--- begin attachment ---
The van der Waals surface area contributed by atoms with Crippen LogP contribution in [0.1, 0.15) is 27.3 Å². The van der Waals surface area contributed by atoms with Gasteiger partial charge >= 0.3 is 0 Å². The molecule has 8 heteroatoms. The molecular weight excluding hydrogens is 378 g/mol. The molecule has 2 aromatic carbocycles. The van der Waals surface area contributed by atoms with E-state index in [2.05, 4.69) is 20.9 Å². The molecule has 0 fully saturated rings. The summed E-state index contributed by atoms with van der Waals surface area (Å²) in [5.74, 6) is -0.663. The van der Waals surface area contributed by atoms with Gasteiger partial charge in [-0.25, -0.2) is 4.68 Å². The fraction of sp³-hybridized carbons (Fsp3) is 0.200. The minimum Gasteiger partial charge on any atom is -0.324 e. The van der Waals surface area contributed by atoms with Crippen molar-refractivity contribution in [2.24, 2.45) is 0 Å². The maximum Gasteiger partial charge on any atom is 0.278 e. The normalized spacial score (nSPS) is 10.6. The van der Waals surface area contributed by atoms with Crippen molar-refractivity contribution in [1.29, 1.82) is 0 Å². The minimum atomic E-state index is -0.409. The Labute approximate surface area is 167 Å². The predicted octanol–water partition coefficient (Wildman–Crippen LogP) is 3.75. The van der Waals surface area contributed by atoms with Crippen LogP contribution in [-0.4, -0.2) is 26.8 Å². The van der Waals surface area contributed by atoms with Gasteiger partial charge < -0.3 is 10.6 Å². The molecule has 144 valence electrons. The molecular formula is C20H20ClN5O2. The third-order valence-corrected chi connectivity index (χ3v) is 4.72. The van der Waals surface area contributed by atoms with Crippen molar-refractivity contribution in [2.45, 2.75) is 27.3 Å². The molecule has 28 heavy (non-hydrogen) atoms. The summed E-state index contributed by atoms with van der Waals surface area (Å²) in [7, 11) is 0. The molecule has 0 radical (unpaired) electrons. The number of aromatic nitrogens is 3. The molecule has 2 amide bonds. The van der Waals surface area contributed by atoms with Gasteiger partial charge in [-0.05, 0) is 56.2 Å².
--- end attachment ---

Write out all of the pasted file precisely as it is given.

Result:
The van der Waals surface area contributed by atoms with Crippen LogP contribution in [0.1, 0.15) is 27.3 Å². The van der Waals surface area contributed by atoms with Gasteiger partial charge >= 0.3 is 0 Å². The molecule has 8 heteroatoms. The molecular weight excluding hydrogens is 378 g/mol. The molecule has 2 aromatic carbocycles. The van der Waals surface area contributed by atoms with E-state index in [2.05, 4.69) is 20.9 Å². The molecule has 0 fully saturated rings. The summed E-state index contributed by atoms with van der Waals surface area (Å²) in [5.74, 6) is -0.663. The van der Waals surface area contributed by atoms with Gasteiger partial charge in [-0.25, -0.2) is 4.68 Å². The fraction of sp³-hybridized carbons (Fsp3) is 0.200. The minimum Gasteiger partial charge on any atom is -0.324 e. The van der Waals surface area contributed by atoms with Crippen molar-refractivity contribution in [2.24, 2.45) is 0 Å². The maximum Gasteiger partial charge on any atom is 0.278 e. The normalized spacial score (nSPS) is 10.6. The van der Waals surface area contributed by atoms with Crippen molar-refractivity contribution in [1.29, 1.82) is 0 Å². The minimum atomic E-state index is -0.409. The Labute approximate surface area is 167 Å². The predicted octanol–water partition coefficient (Wildman–Crippen LogP) is 3.75. The van der Waals surface area contributed by atoms with Crippen LogP contribution in [-0.4, -0.2) is 26.8 Å². The van der Waals surface area contributed by atoms with Gasteiger partial charge < -0.3 is 10.6 Å². The molecule has 144 valence electrons. The molecular formula is C20H20ClN5O2. The third-order valence-corrected chi connectivity index (χ3v) is 4.72. The van der Waals surface area contributed by atoms with Crippen molar-refractivity contribution in [2.45, 2.75) is 27.3 Å². The molecule has 28 heavy (non-hydrogen) atoms. The summed E-state index contributed by atoms with van der Waals surface area (Å²) in [7, 11) is 0. The molecule has 0 radical (unpaired) electrons. The number of aromatic nitrogens is 3. The molecule has 2 amide bonds. The van der Waals surface area contributed by atoms with Gasteiger partial charge in [-0.05, 0) is 56.2 Å².